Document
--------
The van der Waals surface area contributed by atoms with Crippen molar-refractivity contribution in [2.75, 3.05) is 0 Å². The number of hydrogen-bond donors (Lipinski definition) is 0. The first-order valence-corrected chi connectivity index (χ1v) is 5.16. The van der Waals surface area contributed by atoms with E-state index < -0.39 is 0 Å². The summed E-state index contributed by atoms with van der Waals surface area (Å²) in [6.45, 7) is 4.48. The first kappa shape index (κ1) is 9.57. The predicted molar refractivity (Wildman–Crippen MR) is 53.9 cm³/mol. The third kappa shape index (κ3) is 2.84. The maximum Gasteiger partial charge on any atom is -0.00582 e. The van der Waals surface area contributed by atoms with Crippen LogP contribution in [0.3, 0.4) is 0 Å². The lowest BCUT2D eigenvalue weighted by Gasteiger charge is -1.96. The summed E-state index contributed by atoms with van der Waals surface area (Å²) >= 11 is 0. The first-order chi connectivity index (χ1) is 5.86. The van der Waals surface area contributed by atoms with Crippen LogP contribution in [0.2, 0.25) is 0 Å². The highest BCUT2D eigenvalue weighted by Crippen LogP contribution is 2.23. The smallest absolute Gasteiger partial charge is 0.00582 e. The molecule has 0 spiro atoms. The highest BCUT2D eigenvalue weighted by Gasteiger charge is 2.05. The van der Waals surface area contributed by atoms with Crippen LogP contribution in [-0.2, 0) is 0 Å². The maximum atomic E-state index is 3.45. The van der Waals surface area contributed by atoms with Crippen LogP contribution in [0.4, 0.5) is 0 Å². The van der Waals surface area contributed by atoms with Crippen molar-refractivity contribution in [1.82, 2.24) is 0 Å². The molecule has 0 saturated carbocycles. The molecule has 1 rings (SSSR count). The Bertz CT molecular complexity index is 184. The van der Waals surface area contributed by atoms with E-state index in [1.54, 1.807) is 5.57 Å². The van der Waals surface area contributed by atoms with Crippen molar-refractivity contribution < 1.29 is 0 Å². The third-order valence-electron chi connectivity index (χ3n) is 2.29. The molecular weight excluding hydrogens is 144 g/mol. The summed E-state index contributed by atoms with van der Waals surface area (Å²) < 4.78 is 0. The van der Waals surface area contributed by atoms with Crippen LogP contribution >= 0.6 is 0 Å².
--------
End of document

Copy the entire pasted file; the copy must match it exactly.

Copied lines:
The van der Waals surface area contributed by atoms with Crippen molar-refractivity contribution in [2.75, 3.05) is 0 Å². The number of hydrogen-bond donors (Lipinski definition) is 0. The first-order valence-corrected chi connectivity index (χ1v) is 5.16. The van der Waals surface area contributed by atoms with E-state index < -0.39 is 0 Å². The summed E-state index contributed by atoms with van der Waals surface area (Å²) in [6.45, 7) is 4.48. The first kappa shape index (κ1) is 9.57. The predicted molar refractivity (Wildman–Crippen MR) is 53.9 cm³/mol. The third kappa shape index (κ3) is 2.84. The maximum Gasteiger partial charge on any atom is -0.00582 e. The van der Waals surface area contributed by atoms with Crippen LogP contribution in [0.3, 0.4) is 0 Å². The lowest BCUT2D eigenvalue weighted by Gasteiger charge is -1.96. The summed E-state index contributed by atoms with van der Waals surface area (Å²) >= 11 is 0. The first-order chi connectivity index (χ1) is 5.86. The van der Waals surface area contributed by atoms with Crippen LogP contribution in [0.2, 0.25) is 0 Å². The highest BCUT2D eigenvalue weighted by Crippen LogP contribution is 2.23. The smallest absolute Gasteiger partial charge is 0.00582 e. The molecule has 0 spiro atoms. The highest BCUT2D eigenvalue weighted by Gasteiger charge is 2.05. The van der Waals surface area contributed by atoms with Crippen LogP contribution in [-0.2, 0) is 0 Å². The maximum atomic E-state index is 3.45. The van der Waals surface area contributed by atoms with Crippen LogP contribution in [0.4, 0.5) is 0 Å². The van der Waals surface area contributed by atoms with Crippen molar-refractivity contribution in [1.82, 2.24) is 0 Å². The molecule has 0 saturated carbocycles. The molecule has 1 rings (SSSR count). The Bertz CT molecular complexity index is 184. The van der Waals surface area contributed by atoms with E-state index in [1.54, 1.807) is 5.57 Å². The van der Waals surface area contributed by atoms with Crippen molar-refractivity contribution < 1.29 is 0 Å². The third-order valence-electron chi connectivity index (χ3n) is 2.29. The molecular weight excluding hydrogens is 144 g/mol. The summed E-state index contributed by atoms with van der Waals surface area (Å²) < 4.78 is 0. The van der Waals surface area contributed by atoms with Crippen LogP contribution >= 0.6 is 0 Å².